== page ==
Global mobile data traffic to surpass 15 exabytes per month by 2018

J.D. Sartain

Cisco Systems' latest Visual Networking Index predicts that global mobile data traffic will exceed 15 exabytes per month in 2018 - 10 times the total reached at the end of 2013 and roughly 180 times the size of the entire global Internet in 2000. The 2013 global mobile traffic data total, 1.5EB, represents an 81 percent increase over 2012's 820 petabytes per month.

Smartphones accounted for 77 percent of the 526 million mobile devices and connections added in 2013. The number of tablets in use increased to 92 million, as did data traffic (more than 1.3GB per month, per tablet); tablets will represent about one-sixth of mobile data traffic by 2018, Cisco says.

Meanwhile, 149 million laptops generated 2.45GB apiece and 2 million wearable devices each generated 1.7PB. All in all, sometime in 2014 the number of mobile-connected devices will surpass the world's population by 2014, Cisco says.

Smartphones Will Dominate, But Don't Neglect Internet of Things
"Our findings continue to highlight trends around the pervasiveness and continuing demand for mobile connectivity and services," says Thomas Barnett, marketing director for the Cisco Service Provider program. At the end of 2013, more than 4 billion people were mobile users, Barnett says. That number will grow to 5 billion by 2018. By then, the average mobile connection speed will have surpassed 2Mbps, Cisco says.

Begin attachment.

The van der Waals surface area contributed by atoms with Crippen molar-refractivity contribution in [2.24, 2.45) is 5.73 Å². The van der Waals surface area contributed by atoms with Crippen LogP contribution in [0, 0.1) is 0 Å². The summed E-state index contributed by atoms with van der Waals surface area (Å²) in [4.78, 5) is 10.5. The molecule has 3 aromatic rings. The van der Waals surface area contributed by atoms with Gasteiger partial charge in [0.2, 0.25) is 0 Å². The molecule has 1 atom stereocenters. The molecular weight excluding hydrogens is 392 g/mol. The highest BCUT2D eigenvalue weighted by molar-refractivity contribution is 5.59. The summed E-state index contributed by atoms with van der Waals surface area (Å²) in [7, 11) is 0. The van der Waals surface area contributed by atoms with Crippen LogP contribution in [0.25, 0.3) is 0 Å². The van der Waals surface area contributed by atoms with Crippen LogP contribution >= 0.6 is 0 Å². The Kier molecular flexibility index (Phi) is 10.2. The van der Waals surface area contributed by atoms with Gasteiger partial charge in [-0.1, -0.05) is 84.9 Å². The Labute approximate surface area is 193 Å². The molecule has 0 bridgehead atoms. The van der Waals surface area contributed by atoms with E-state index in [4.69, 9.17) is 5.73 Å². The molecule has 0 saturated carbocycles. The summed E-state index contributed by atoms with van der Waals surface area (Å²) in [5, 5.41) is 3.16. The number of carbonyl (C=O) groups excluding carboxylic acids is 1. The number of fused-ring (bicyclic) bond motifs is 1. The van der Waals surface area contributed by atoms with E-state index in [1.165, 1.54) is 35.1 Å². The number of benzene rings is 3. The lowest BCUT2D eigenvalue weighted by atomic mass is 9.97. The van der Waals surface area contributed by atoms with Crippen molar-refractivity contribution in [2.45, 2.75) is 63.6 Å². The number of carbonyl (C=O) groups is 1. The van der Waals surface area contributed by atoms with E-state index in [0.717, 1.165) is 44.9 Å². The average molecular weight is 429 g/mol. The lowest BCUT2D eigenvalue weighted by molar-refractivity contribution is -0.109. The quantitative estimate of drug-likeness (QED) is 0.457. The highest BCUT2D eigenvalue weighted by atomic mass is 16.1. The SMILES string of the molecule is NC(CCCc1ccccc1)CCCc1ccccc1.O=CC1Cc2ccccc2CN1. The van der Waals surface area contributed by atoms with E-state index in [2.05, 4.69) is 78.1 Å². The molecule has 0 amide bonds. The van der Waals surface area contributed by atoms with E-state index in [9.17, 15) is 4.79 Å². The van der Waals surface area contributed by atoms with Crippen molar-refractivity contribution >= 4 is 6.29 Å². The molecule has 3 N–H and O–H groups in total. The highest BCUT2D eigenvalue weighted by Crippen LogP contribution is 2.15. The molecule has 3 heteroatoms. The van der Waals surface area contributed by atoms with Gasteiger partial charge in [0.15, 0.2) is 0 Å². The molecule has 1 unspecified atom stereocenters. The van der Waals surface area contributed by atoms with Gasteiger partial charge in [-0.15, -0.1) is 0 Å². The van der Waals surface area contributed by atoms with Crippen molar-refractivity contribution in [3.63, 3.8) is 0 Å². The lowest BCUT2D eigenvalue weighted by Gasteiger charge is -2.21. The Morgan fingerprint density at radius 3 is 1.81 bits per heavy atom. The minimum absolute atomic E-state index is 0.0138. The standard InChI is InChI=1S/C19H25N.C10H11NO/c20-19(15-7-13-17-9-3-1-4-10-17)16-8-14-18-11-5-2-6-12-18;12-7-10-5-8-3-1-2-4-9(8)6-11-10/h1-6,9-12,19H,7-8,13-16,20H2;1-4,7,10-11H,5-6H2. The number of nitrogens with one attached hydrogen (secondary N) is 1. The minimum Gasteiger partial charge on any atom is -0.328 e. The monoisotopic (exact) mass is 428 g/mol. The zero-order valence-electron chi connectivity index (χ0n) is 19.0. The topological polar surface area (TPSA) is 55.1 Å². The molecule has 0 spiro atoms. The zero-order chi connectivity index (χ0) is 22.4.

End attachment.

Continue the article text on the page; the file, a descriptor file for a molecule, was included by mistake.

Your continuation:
"These numbers really speak to the pervasive nature of mobile technology," Barnett says. "This trend is particularly relevant in emerging markets where the mobile Internet may be some users' only connection to the Internet."

Tuong Huy Nguyen, consumer technology and markets analyst at Gartner, says smartphone will represent 85 percent of all phones sales by 2017. But the question on mobile data traffic is tricky, he says, because a growing number of connected devices contribute to the data mix - machine-to-machine (M2M) connections are one factor, as is wearable technology such as watches, jewelry, fitness bands and health monitoring devices.

At this year's Consumer Electronics Show CES, Nguyen says he saw home monitoring and security solutions coming to market "much more significantly than in the past." There's also the Internet of Things, the network of objects that use embedded tech to communicate and sense or interact with their internal states or external environment. "In the short term, I believe smartphones will still be driving a significant amount of data traffic," Nguyen says, "but this will evolve as the aforementioned technologies mature and become increasingly mainstream."

Barnett adds that the BYOD phenomenon will continue without slowing down. New types, shapes and sizes of mobile devices will be adopted on corporate network, although there will be a transformation of other mobile device forms. In response to slow growth in adoption, particularly in Western Europe and North America, many laptops are adding features and functions similar to tablets in order to stay competitive.

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